Currently, SVP has 85 partners in Waterloo Region. Partners contribute $5000 annually; if you’re under 25, it’s $3500. Greensides adds that partners get way more than their annual contribution. She estimates that 20% of their partners, “write a cheque because, they want more of a return on their investment,” which is their philanthropic giving.
Since 2010, SVP Waterloo Region has given out $475,000. This amount, Greensides says, has translated into $2.97 million, when considering partner expertise, and also additional donations that come as a result of the partner learning more about a charity and seeing the benefit and change that can occur as a result of a considerably larger, leveraged gift.
Her number one stakeholders are the partners that employ her – community minded entrepreneurs who see value in impact investing and care about the results it has on community. “Waterloo Region is really good at working with tech companies and startups; now we’re doing that for the charities and the social sector. We give them unrestricted funds, we’re not tying it to a program, but we are going to spend a lot of time with you to ensure your organizational capacity is rising.”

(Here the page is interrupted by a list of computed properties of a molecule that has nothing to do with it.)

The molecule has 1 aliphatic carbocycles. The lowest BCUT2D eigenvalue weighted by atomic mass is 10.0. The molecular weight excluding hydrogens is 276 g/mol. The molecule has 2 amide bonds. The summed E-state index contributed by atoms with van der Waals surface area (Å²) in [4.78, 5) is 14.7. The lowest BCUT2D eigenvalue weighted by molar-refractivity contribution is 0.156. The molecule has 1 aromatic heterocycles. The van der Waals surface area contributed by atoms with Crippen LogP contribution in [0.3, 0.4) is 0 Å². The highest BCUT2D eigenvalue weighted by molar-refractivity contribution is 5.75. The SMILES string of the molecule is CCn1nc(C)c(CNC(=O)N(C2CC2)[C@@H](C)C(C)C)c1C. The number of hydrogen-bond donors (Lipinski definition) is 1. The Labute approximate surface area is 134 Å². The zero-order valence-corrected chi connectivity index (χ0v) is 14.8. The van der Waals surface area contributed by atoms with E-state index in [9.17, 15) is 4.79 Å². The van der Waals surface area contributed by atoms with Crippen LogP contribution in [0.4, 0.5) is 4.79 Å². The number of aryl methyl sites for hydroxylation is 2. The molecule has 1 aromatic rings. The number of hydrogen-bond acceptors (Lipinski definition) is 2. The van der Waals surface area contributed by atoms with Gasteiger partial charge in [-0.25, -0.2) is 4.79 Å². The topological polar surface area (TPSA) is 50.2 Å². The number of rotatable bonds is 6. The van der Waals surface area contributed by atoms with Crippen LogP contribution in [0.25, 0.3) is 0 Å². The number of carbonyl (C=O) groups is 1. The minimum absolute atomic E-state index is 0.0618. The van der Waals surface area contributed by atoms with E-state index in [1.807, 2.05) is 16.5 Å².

Growth comes from getting more partners engaged, whether that means adding “more partners or more partners donating more money.” Often, Greensides says, partners will “double or triple their contribution”. The extra money permits partners to join that might not otherwise be able to contribute financially, “but really have the skills and expertise we need to use for the charity sector. And it has some reciprocal value, because they want to get engaged, become part of the network.”
There are 25 coaches/partners who are assigned 2-3 per charity
The majority of Greensides’ energies over the last year has been focused on a competition called “Perfect Pitch”. Prior to the development of the program, Greensides did some market research to see what other SVPs around the world were doing for community engagement and growth. Fifteen organizations were running a program called “Fast Pitch”, a pitching contest that Greensides said is “very similar to what the tech community is doing in Waterloo Region.” So she brought a group of partners together and said, “I want to do this, but I’m not going to do this unless I have support, because I can’t be the coach for 10 organizations.” Immediately she had “huge buy in”, as twenty partners helped launch the actual pilot committee. Perfect Pitch was underway.